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Image artifacts - Background subtraction - Effect of Mercury

Here we discuss an artifact that did not appear on the STEREO website, but instead appeared on our sister website for the SECCHI instrument suite. On December 1, 2011, a bright rectangular shaped artifact appeared to the right of Mercury, as shown in the image below

STEREO Ahead HI1 image showing artifact next to Mercury
HI1 image from STEREO Ahead showing a bright artifact to the right of Mercury.

This artifact was caused by a combination of the way the instrumental background is removed from the image, together with the time at which the image was processed. To understand how this came about, one should first take a close-up look at how the planet Mercury appears in the raw data. One such image is shown below. Since Mercury is so bright, it causes vertical bright and dark bars running across the entire height of the image. Also visible are several background stars. However, what is important for the following discussion is the horizontal line as pointed out by the arrow. This line is caused by diffraction in the telescope optics.

Close-up of Mercury in raw data
Close-up of Mercury as it appears in one of the raw images taken on December 1, 2011. The arrow points at a horizontal bar caused by diffraction in the telescope optics.

The background image for a given day is derived by forming the median of all the images taken that day. Because the stars are drifting from left to right during the day, they do not appear in the daily median image. Similarly, the planet Mercury is moving leftward and slightly upward during the day, and the vertical bars do not appear either. However, Mercury is not moving fast enough to allow the horizontal bars to the left and right of Mercury to be completely removed, and these show up as two horizontal tracks in the background image, as shown below. When this estimated background is removed from the data, too much brightness is removed in the region around Mercury, showing up as a dark area in the image. When the image is later reprocessed with more up-to-date backgrounds, this artifact disappears.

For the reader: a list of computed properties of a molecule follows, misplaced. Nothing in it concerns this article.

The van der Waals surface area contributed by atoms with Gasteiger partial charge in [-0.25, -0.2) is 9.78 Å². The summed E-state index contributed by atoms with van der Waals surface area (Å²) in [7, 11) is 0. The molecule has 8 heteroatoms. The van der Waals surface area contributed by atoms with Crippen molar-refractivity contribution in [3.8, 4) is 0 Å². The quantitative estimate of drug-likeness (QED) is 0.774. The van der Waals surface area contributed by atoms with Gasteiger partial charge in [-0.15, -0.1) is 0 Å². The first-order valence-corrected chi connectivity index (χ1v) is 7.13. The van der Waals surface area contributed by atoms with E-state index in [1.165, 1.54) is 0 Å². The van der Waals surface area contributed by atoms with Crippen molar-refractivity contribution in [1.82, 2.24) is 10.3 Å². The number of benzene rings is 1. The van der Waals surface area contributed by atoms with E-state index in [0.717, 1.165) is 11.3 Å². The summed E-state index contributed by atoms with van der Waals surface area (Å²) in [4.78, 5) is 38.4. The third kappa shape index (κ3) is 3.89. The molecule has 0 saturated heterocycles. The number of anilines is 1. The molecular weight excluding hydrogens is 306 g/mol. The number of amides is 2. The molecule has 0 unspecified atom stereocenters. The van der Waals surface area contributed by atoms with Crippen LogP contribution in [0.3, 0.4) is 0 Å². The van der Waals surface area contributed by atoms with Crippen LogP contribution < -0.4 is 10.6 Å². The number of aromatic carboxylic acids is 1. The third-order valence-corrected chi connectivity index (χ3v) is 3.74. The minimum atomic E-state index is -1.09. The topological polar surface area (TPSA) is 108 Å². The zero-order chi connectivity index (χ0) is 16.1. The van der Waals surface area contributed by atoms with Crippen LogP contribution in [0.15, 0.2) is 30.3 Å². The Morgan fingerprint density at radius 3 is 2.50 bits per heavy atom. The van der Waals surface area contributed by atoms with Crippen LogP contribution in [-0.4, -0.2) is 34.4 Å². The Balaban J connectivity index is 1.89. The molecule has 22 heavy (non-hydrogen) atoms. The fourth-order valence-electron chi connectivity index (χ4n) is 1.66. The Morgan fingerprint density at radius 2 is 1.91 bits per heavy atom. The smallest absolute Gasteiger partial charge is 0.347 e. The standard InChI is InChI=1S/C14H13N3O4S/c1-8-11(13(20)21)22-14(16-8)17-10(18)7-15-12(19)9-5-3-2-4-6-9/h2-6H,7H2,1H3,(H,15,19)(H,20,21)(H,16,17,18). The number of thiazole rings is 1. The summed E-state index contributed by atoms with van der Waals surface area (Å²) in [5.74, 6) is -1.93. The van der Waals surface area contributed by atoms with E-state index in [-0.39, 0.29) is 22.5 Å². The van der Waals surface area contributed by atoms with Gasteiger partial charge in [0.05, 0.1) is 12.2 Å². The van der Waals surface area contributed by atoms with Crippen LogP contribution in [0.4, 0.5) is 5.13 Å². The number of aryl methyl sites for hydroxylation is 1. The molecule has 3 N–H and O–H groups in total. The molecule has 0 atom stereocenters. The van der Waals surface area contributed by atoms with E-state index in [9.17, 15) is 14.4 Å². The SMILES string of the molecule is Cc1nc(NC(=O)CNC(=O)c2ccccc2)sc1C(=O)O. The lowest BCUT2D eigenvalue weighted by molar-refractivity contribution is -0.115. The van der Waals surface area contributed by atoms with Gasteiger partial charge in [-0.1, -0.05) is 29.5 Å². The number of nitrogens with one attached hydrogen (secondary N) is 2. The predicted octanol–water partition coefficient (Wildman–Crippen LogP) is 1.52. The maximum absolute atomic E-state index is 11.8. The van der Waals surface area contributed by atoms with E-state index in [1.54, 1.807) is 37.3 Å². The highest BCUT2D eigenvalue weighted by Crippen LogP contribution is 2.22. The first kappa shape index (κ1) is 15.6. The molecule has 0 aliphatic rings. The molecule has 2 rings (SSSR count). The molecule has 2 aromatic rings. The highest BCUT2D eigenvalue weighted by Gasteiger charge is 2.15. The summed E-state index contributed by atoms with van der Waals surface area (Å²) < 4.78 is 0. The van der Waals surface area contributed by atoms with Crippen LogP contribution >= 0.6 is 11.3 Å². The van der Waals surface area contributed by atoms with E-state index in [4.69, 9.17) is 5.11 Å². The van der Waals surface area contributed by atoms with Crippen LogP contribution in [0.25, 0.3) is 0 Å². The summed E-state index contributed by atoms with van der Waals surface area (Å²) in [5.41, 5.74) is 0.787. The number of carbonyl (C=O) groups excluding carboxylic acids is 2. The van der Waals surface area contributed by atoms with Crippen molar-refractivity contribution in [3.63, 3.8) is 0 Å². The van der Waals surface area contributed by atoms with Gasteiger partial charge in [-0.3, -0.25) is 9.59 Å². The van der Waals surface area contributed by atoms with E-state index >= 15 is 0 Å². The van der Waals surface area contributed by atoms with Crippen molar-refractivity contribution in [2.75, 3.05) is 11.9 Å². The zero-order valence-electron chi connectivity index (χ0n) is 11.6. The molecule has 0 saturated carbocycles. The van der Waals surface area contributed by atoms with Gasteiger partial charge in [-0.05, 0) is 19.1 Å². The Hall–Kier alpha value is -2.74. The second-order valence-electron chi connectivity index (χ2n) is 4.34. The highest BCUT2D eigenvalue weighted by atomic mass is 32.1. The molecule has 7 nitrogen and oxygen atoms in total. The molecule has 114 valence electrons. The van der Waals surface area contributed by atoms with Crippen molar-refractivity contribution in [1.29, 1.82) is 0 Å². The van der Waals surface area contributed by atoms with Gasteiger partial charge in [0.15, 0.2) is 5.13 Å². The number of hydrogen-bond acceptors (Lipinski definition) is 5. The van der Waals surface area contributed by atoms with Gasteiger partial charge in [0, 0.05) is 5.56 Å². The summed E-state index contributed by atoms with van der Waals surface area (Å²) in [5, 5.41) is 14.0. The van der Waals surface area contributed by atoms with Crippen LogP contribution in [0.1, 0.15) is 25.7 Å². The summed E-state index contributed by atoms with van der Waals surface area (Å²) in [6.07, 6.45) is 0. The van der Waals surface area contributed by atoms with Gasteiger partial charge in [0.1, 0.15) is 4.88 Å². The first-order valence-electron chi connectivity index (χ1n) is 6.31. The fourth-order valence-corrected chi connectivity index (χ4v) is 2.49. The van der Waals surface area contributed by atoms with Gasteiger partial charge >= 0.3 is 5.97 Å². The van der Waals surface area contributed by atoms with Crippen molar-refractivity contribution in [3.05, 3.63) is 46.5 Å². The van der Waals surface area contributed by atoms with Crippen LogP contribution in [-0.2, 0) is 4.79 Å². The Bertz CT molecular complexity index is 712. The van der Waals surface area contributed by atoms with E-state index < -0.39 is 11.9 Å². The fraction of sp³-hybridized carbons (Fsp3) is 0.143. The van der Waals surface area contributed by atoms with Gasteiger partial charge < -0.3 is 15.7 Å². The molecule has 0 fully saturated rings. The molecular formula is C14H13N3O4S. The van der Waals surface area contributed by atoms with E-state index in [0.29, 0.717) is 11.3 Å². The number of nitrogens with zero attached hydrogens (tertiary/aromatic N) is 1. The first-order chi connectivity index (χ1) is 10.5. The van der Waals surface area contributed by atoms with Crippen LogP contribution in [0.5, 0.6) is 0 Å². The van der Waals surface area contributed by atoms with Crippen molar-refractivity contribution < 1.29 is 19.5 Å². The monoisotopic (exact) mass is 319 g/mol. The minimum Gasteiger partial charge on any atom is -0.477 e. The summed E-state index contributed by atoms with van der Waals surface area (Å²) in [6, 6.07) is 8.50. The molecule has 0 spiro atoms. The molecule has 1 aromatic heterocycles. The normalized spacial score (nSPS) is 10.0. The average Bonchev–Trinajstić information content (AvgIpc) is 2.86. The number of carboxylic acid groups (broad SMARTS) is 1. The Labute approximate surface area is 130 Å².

Close-up of Mercury in raw data
Close-up of the region effected by the presence of Mercury in the daily median background image for December 1, 2011.

The image below shows the same area in the median background image for the previous day, November 30.

Close-up of Mercury in raw data
Close-up of the region effected by the presence of Mercury in the daily median background image for November 30, 2011.

When the background is removed from an image, what is really removed is the interpolation of the two closest background images. Normally, this interpolation is done using backgrounds before and after the image in question. However, if the background for the next day doesn't exist yet, then the interpolation is done using the previous two backgrounds. The image below shows the result of interpolating the backgrounds from November 30 and December 1 to the time of the image at the top of the page. The region which was bright on November 30, and at normal levels on December 1, is now too dark in the interpolated image. When this background is removed from the data, the dark region in the background appears as a bright region in the image.

Close-up of Mercury in raw data
Interpolation of previous two backgrounds to Dec. 1, 23:29 UT.

The processing of the images on the STEREO website is similar, except that the backgrounds removed have been further processed using the data from several weeks. This additional processing avoids the artifact seen in the image at the top of the page. More of the background coronal streamers are visible in the HI1 images on the STEREO website. On the other hand, the processing on the SECCHI website, by suppressing the streamers, shows the coronal mass ejections in greater contrast.

Back to background subtraction page.


Last Revised: Friday, 04-Oct-2019 15:25:31 EDT
Responsible NASA Official: [email address: therese.a.kucera<at>nasa<dot>gov]
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